"I don't have a position. Like I said, I will only comment about our investigation. Again, we're not prepared to talk a lot about what has been said because, again, we're not trying to try the case in public. This is, again, it's a tragic – again, we try to remember that eight families are impacted by this."

Watch here:

3:09 p.m. ET, March 18, 2021

Sister of woman killed in spa shooting: "She didn't deserve that. Nobody deserved it."

From CNN's Adrienne Vogt

Delaina Yaun is seen in this photo provided by her family.
Delaina Yaun is seen in this photo provided by her family.

For Delaina Yaun, one of the victims of the fatal Georgia spa shootings, “family came first,” according to her sister Dana Toole.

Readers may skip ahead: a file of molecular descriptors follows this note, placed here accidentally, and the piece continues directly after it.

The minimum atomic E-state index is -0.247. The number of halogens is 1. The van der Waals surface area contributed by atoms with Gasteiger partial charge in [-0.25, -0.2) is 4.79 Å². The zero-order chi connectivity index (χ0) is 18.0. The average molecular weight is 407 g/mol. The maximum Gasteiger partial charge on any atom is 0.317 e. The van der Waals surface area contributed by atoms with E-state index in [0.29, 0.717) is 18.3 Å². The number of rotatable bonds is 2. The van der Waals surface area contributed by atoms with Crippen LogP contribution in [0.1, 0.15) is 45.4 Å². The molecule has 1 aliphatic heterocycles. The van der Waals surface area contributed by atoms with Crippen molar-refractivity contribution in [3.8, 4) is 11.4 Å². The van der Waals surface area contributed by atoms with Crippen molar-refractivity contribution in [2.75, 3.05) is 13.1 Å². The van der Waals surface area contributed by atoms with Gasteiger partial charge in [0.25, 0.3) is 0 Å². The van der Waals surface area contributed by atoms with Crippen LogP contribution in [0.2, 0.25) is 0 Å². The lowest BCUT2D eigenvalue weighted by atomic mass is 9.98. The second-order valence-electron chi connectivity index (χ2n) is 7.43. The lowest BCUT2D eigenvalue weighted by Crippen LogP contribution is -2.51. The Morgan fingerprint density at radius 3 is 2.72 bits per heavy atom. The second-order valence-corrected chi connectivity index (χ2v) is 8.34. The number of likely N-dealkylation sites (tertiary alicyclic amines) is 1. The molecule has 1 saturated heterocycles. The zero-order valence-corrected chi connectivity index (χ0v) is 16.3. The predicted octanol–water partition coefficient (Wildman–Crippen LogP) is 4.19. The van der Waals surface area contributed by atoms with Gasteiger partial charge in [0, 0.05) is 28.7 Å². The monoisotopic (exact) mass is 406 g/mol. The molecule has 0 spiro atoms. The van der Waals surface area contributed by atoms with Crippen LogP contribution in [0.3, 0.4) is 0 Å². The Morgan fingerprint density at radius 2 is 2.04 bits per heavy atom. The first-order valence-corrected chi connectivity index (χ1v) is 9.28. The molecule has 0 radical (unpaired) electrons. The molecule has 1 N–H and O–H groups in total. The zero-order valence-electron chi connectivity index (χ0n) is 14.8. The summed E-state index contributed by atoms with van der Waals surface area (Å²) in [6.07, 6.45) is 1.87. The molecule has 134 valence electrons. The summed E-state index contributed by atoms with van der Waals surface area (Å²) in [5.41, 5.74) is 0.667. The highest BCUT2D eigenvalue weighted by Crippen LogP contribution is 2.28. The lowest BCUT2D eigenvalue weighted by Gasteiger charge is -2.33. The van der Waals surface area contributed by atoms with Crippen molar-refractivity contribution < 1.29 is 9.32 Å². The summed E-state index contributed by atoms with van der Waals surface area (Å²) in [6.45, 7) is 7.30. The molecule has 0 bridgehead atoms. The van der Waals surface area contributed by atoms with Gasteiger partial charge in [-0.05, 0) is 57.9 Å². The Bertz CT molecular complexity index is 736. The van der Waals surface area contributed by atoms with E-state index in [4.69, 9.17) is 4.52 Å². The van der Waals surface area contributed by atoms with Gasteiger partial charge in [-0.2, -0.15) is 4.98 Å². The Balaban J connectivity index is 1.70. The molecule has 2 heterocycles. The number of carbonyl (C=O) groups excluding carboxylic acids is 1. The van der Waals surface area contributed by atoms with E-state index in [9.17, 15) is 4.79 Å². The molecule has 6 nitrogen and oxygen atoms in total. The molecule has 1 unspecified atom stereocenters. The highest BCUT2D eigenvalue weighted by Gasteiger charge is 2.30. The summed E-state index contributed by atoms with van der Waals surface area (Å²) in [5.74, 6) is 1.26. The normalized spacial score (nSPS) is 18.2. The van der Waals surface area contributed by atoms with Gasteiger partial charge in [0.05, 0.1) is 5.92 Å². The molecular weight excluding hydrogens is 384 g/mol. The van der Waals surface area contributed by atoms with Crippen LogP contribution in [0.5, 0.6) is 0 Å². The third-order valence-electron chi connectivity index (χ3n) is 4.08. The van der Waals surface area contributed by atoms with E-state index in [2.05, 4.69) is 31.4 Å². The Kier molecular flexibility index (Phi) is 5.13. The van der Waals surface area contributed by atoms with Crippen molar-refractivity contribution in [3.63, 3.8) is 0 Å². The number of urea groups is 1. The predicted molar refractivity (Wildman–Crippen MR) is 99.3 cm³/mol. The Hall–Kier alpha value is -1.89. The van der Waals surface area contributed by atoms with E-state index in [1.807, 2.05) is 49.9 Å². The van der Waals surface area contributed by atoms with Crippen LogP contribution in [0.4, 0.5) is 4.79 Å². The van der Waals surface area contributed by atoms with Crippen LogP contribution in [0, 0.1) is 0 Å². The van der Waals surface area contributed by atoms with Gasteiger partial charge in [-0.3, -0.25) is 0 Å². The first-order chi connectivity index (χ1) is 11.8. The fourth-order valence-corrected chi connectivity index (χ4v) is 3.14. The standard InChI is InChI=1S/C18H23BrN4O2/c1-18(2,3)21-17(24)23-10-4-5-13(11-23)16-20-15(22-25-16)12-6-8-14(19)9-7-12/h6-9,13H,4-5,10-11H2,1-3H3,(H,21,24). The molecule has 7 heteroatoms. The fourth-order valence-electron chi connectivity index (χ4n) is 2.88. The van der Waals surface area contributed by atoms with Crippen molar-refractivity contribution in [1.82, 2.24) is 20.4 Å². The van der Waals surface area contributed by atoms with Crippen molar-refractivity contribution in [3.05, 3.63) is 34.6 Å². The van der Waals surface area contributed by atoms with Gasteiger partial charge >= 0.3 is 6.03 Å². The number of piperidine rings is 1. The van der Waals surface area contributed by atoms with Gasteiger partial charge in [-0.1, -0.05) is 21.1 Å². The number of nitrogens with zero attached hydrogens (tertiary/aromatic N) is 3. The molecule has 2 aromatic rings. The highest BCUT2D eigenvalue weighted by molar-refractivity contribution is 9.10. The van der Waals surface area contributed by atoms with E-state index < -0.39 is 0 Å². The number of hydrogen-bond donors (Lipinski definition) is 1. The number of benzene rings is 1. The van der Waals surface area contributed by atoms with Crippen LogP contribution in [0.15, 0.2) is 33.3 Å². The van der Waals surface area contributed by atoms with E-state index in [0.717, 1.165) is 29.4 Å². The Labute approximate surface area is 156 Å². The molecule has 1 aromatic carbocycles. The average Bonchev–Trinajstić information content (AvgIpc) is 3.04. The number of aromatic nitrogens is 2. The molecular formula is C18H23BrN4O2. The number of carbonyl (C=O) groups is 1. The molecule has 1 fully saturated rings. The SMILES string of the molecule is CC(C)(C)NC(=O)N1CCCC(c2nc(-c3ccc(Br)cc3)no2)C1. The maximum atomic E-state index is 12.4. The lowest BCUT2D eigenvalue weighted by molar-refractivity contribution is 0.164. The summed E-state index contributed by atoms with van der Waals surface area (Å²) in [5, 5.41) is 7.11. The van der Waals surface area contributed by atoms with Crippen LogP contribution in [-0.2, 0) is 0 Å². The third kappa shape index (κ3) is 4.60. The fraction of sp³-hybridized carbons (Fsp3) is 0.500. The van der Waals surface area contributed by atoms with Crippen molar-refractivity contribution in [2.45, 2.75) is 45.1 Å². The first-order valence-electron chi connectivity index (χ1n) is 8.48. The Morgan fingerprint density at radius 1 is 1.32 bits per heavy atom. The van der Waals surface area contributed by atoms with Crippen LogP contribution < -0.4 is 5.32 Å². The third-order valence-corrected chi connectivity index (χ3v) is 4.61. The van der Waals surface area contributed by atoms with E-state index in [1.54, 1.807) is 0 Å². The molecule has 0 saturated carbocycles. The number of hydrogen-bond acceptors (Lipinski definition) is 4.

“She had such a wonderful, happy, upbeat personality. … It's devastating,” Toole told CNN’s Brianna Keilar. 

Yaun was recently married, Toole said, and had an eight-month-old daughter. She and her husband wanted to have some time alone, so they visited a spa for a couple's massage, Toole said. Her husband made it out safely, but she was fatally shot, according to a GoFundMe page.

Atlanta Police Chief Rodney Bryant said it's still too early to determine a motive in the shootings. Atlanta Mayor Keisha Lance Bottoms told CNN's David Axelrod, "We can't ignore the fact that there were Asian women who were — seem to have been targeted in these Asian massage parlors.”

“The Asian community was attacked, and unfortunately, my sister was in an Asian spa," Toole said. "She was enjoying time. She was just going to enjoy time with her husband. Her husband. Come on. Like, it's supposed to be a safe place. I don’t understand.”  

“She didn't deserve that. Nobody deserved it. These families didn't deserve to lose their loved ones. I just hope, I hope there's justice. I hope that we can prevent stuff like this from happening, because this is uncalled for,” she added.